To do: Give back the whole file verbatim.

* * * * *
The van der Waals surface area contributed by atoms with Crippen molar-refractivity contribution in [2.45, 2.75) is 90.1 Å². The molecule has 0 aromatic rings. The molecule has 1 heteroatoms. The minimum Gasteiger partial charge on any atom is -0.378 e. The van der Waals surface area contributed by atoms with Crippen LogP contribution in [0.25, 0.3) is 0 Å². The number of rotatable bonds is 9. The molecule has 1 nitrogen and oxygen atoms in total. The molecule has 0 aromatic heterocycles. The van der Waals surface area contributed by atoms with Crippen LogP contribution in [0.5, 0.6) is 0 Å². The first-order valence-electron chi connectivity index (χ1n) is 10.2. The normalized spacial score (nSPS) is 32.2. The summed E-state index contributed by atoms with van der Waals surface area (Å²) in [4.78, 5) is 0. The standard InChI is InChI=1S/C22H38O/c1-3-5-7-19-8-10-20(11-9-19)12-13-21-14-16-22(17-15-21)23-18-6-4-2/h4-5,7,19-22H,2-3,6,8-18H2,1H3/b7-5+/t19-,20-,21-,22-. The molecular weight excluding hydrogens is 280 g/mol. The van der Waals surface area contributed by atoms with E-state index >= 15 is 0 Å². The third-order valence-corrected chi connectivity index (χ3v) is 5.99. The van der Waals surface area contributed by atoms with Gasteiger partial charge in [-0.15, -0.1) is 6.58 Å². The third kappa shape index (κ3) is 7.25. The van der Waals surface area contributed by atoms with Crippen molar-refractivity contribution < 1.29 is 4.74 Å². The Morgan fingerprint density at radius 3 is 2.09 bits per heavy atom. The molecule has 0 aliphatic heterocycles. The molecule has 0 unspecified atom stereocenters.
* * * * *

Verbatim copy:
The van der Waals surface area contributed by atoms with Crippen molar-refractivity contribution in [2.45, 2.75) is 90.1 Å². The molecule has 0 aromatic rings. The molecule has 1 heteroatoms. The minimum Gasteiger partial charge on any atom is -0.378 e. The van der Waals surface area contributed by atoms with Crippen LogP contribution in [0.25, 0.3) is 0 Å². The number of rotatable bonds is 9. The molecule has 1 nitrogen and oxygen atoms in total. The molecule has 0 aromatic heterocycles. The van der Waals surface area contributed by atoms with Crippen LogP contribution in [0.5, 0.6) is 0 Å². The first-order valence-electron chi connectivity index (χ1n) is 10.2. The normalized spacial score (nSPS) is 32.2. The summed E-state index contributed by atoms with van der Waals surface area (Å²) in [4.78, 5) is 0. The standard InChI is InChI=1S/C22H38O/c1-3-5-7-19-8-10-20(11-9-19)12-13-21-14-16-22(17-15-21)23-18-6-4-2/h4-5,7,19-22H,2-3,6,8-18H2,1H3/b7-5+/t19-,20-,21-,22-. The molecular weight excluding hydrogens is 280 g/mol. The van der Waals surface area contributed by atoms with E-state index >= 15 is 0 Å². The third-order valence-corrected chi connectivity index (χ3v) is 5.99. The van der Waals surface area contributed by atoms with Gasteiger partial charge in [-0.15, -0.1) is 6.58 Å². The third kappa shape index (κ3) is 7.25. The van der Waals surface area contributed by atoms with Crippen molar-refractivity contribution < 1.29 is 4.74 Å². The Morgan fingerprint density at radius 3 is 2.09 bits per heavy atom. The molecule has 0 aliphatic heterocycles. The molecule has 0 unspecified atom stereocenters.